Thanks,

JT

After reviewing the original specification and the various posts, I think we should refine/descope the spec a little bit. As Marcus stated in his post, ultimately the client needs to be able to ask the system the following question:

"Does this user have permission to do this operation on this object?"

The original spec calls for "sessions" but I don't think that is necessary for our treatment. I think we should focus on User, Role, and Permission (where a permission contains an operation and an object). Now, typically there are two stages, authentication and authorization. Authentication usually happens once and Authorization will happen many times once the user has been authenticated. So if we want to include authentication, our system must also ask:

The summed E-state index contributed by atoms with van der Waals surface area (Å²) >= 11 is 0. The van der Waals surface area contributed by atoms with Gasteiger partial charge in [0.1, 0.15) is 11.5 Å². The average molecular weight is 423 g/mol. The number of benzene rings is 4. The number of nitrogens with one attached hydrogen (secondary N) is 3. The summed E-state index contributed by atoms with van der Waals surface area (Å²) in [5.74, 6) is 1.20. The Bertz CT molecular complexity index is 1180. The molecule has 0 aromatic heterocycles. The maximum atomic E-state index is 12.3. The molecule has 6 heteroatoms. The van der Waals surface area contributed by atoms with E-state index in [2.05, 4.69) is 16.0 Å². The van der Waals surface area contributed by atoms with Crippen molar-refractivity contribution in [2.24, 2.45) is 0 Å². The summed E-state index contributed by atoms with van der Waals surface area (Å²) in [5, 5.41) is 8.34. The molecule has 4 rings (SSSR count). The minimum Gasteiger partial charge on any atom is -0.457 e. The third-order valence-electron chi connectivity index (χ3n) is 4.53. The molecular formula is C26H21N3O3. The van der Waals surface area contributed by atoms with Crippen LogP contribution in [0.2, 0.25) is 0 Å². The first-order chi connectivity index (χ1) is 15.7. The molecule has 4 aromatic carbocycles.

"Is the user authethenticated?"

and also provide some mechanism to authenticate the user.

We could have two stateless classes that are responsible for these two activities:

Authenticator
Authorizer

Or we could somehow integrate the behavior directly into our Domain Model. I think that we can expose the functionality with Authenticator and Authorizer interfaces but have then directing calls to the Domain model (User, Role, Permission) which behind those interfaces. Now keep in mind I have not even begun to think about the admin functions (create user, create role etc).

JT

I can see how you would create permissions, assign those permissions to a role and then assign roles to users with that model, but it is still lacking and that is where I was hoping others might help improve it.

I would from this quotation, create 3 classes from it, no ? ie

CreatePermissions { ... }